Analysing the pros and cons of the Fixed Exchange Rate
Fixed Exchange rate definition
A Fixed exchange rate is controlled by the country’s central bank and is fixed to another currency, a basket of currencies or a scarce commodity like the price of gold.
How a fixed exchange rate works
The fixed exchange rate regime is often implemented by developing countries to foster growth by providing stability for importers and exporters.
Exporters can manage their businesses with more certainty since they can predict their revenues and profits given the fixed currency level. Importers can also plan easier since their investment costs and raw materials costs are not subject to any currency volatility.
One of the main disadvantages of a fixed exchange rate regime is that the currency is not allowed to adjust freely for the economy’s current account balance and balance of payments to self-adjust and reach an equilibrium.
Under a fixed exchange rate regime, policymakers waste resources on keeping the country’s exchange rate fixed instead on focusing on the factors that matter in an country’s economy which is to maximize economic growth, minimize unemployment and keep inflation steady.
Maintaining a fixed exchange rate regime is very restrictive for an economy’s monetary policy and has often led to negative economic and political consequences for the country.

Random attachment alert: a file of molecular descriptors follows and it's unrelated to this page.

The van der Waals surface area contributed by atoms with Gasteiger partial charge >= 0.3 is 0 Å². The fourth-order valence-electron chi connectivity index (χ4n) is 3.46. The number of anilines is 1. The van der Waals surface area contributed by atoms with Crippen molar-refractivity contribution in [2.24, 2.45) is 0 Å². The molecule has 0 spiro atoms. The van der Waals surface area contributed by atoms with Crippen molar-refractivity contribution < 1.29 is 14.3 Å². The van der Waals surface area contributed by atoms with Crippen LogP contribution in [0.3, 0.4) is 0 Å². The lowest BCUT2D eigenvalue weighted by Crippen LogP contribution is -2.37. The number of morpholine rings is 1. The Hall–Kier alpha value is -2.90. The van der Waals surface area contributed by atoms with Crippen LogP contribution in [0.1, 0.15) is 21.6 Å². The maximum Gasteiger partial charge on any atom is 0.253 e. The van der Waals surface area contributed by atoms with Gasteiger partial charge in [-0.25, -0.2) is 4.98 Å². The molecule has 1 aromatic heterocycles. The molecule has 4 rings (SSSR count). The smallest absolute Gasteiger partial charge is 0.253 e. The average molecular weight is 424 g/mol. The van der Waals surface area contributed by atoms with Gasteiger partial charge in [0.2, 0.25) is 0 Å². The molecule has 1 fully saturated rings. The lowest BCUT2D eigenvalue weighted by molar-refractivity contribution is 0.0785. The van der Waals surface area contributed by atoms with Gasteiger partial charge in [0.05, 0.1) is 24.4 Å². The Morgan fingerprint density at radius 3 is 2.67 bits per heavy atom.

A Country must choose between 1. Free capital mobility (modern financial system), 2. Exchange rate management and 3. Independent monetary policy. Only two of three aims are possible. The possible scenario for a country’s monetary system are:
- A country with a fixed exchange rate and interest-rate autonomy cannot allow free capital to flow across
- A country with a fixed exchange rate and open capital flows, cannot have an independent monetary policy
- A country with free capital flows and monetary autonomy must allow the currency to float
For example, if a country has a fixed exchange rate with the US dollar and wants free capital movement it cannot have an independent monetary policy. If the country faces overheating in it’s economy and want’s to reduce inflation, the central bank ideally must set interest rates above the Fed rates. This will attract foreign capital which will put pressure to the currency and eventually break the currency peg.
Emerging countries want to keep a fixed exchange rate. Hence, they need to sacrifice either capital mobility by using capital controls or foreign reserve management, or their monetary policy independence.
A list of the currencies with fixed exchange rates along with notes for each one is presented below:
- Chinese Yuan (CNH): The Chinese Yuan is allowed to fluctuate in a crawling band. The Central bank intervenes daily at 9:15am Beijing time setting the Daily CPR fixing.
- Danish Krone (DKK): The currency is pegged to the Euro
- Hong Kong Dollar (HKD): The Hong Kong dollar is pegged to the US dollar
- Singapore Dollar (SGD): The Singapore Dollar is allowed to fluctuate by the central bank within a crawling band versus a currency weight index defined by the central bank. The country’s central bank has not disclosed the weights of the index nor the band.
- Kuwaiti Dinar (KWD): The currency is pegged to a basket of world currencies. The country’s central bank has not disclosed the trade weighted index. The Kuwaiti Dinar is the strongest world currency.